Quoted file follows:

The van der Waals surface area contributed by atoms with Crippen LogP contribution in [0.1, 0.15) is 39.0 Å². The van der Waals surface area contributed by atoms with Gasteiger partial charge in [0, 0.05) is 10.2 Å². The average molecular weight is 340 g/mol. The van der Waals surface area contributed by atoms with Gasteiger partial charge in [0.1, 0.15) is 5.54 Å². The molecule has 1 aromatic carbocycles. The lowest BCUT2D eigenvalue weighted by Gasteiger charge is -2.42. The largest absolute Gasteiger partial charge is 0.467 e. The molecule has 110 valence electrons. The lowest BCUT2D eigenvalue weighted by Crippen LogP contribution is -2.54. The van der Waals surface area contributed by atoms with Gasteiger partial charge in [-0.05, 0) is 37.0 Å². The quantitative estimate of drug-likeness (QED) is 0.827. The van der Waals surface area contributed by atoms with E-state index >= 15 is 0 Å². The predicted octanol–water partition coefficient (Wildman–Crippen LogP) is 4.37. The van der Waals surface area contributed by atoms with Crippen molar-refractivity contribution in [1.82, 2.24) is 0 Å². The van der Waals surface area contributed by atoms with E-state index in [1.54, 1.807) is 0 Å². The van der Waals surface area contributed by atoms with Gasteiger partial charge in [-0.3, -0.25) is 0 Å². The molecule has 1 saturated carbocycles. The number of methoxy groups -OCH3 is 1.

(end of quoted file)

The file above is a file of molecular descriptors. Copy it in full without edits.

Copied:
The van der Waals surface area contributed by atoms with Crippen LogP contribution in [0.1, 0.15) is 39.0 Å². The van der Waals surface area contributed by atoms with Gasteiger partial charge in [0, 0.05) is 10.2 Å². The average molecular weight is 340 g/mol. The van der Waals surface area contributed by atoms with Gasteiger partial charge in [0.1, 0.15) is 5.54 Å². The molecule has 1 aromatic carbocycles. The lowest BCUT2D eigenvalue weighted by Gasteiger charge is -2.42. The largest absolute Gasteiger partial charge is 0.467 e. The molecule has 110 valence electrons. The lowest BCUT2D eigenvalue weighted by Crippen LogP contribution is -2.54. The van der Waals surface area contributed by atoms with Gasteiger partial charge in [-0.05, 0) is 37.0 Å². The quantitative estimate of drug-likeness (QED) is 0.827. The van der Waals surface area contributed by atoms with E-state index >= 15 is 0 Å². The predicted octanol–water partition coefficient (Wildman–Crippen LogP) is 4.37. The van der Waals surface area contributed by atoms with Crippen molar-refractivity contribution in [1.82, 2.24) is 0 Å². The van der Waals surface area contributed by atoms with E-state index in [1.54, 1.807) is 0 Å². The van der Waals surface area contributed by atoms with Gasteiger partial charge in [-0.3, -0.25) is 0 Å². The molecule has 1 saturated carbocycles. The number of methoxy groups -OCH3 is 1.